11.22.63 Episode 8 The Day In Question Recap

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The very last episode of 11.22.63

Episode 8 The Day In Question recap starts now.

It's 11.22.63 and Jake and Sadie are racing through the streets of Dallas, desperate to get to the Book Depository by 12.30pm. The traffic is bad as they weave their way through, having several near misses. They round a corner and a road that is supposed to be clear is closed, and they can't turn around. They set out on foot, and begin to push their way through the crowd.

Jake bumps into someone and it's Frank Dunning. The image fades but Sadie has become separated from Jake. She herself them bumps into Johnny Clayton, before Jake finds her and they run on. Bill Turcotte then trips him, and the past is trying mighty hard to stop them. They take a shortcut through an alley and emerge into a crowded car park.

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They run on, when a very Christine-ish red car starts to come straight for them. They head for a bus that has just finished dropping off passengers and jump through the doors seconds before the car smashes in to it. They're okay, and continue on to Dealey Plaza.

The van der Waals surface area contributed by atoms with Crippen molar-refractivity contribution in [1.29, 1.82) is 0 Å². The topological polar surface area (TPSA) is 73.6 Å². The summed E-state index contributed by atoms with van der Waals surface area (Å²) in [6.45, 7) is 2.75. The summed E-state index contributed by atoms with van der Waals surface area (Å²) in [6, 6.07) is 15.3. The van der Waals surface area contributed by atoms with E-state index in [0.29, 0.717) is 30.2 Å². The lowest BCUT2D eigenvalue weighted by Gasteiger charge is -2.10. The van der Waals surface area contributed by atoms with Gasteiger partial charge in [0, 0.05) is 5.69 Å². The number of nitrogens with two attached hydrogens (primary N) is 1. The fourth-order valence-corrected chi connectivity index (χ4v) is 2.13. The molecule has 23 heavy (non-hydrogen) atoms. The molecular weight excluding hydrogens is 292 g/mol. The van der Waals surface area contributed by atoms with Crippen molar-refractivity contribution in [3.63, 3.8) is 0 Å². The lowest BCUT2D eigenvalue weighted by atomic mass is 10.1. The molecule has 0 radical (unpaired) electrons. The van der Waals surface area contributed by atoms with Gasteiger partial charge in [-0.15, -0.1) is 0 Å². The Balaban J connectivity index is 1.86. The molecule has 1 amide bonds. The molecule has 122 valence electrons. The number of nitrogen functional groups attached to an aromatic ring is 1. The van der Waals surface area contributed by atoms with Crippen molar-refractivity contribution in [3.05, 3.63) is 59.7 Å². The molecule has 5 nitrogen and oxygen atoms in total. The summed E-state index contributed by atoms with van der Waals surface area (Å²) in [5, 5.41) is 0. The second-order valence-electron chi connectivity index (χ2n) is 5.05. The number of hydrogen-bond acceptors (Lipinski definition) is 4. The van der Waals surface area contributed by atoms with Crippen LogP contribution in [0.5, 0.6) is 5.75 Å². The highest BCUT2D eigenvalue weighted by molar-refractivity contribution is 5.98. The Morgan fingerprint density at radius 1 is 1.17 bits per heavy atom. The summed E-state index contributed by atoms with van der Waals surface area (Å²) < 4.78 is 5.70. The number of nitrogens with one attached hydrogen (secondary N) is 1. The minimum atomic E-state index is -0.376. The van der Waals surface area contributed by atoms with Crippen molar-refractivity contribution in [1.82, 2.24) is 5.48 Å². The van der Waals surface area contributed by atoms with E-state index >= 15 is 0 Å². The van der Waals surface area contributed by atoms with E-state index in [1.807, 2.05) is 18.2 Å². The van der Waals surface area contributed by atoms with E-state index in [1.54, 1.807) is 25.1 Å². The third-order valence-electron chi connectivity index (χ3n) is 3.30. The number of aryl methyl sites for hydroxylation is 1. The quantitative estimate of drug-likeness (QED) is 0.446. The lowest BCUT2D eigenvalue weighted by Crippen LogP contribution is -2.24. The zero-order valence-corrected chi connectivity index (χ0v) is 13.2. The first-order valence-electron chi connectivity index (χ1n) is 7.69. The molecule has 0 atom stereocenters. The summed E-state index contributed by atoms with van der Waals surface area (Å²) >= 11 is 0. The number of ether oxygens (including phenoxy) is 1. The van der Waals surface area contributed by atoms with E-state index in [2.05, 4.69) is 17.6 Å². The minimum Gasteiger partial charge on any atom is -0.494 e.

The crowds are gathering and they pass the grassy knoll complete with shifty looking CIA agents, Abraham Zapruder with his camera, the Babushka Lady, the Umbrella Man, the Newman family, and the lady in red, Jean Hill. Ah, I love that attention to detail!

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They get to the Book Depository, but Bonnie Ray Williams is closing up the doors and refuses to let them through. This is not right, Bonnie Ray was a witness that testified for the Warren Commission, but he's not where he's supposed to be. The past is not gonna make this easy. Jake threatens him with a gun and he reluctantly lets them in.

They climb the stairs as Lee sits in his sniper's nest taking deep, calming breaths. The motorcade rounds the corner as time is ticking down. Lee steadies his rifle and readies himself to take the shot. Jake and Sadie are almost there, but it's gonna be close. The get to the fire door but it's stuck, and they force their way through as Lee takes his first shot. It misses, as the original first shot does, and they burst in, Jake yelling at Lee to stop. The motorcade speeds off, and Lee has lost his opportunity to follow through with the assassination. Whoa, the recreation of that scene was incredible, everything looks so true to life.

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Lee fires at them and they take cover behind the piles of boxes as the fire doors slam closed trapping them on the sixth floor. In Dealey Plaza below, there is chaos as the crowd either lay taking cover on the ground or running for their lives. The police have heard the shots and have turned their attention to the Book Depository as Lee starts to stalk them through the boxes; Jake has Sadie stay where she is and hide. Jake yells out for Lee to put his gun down and has his gun shot out of his hand in reply.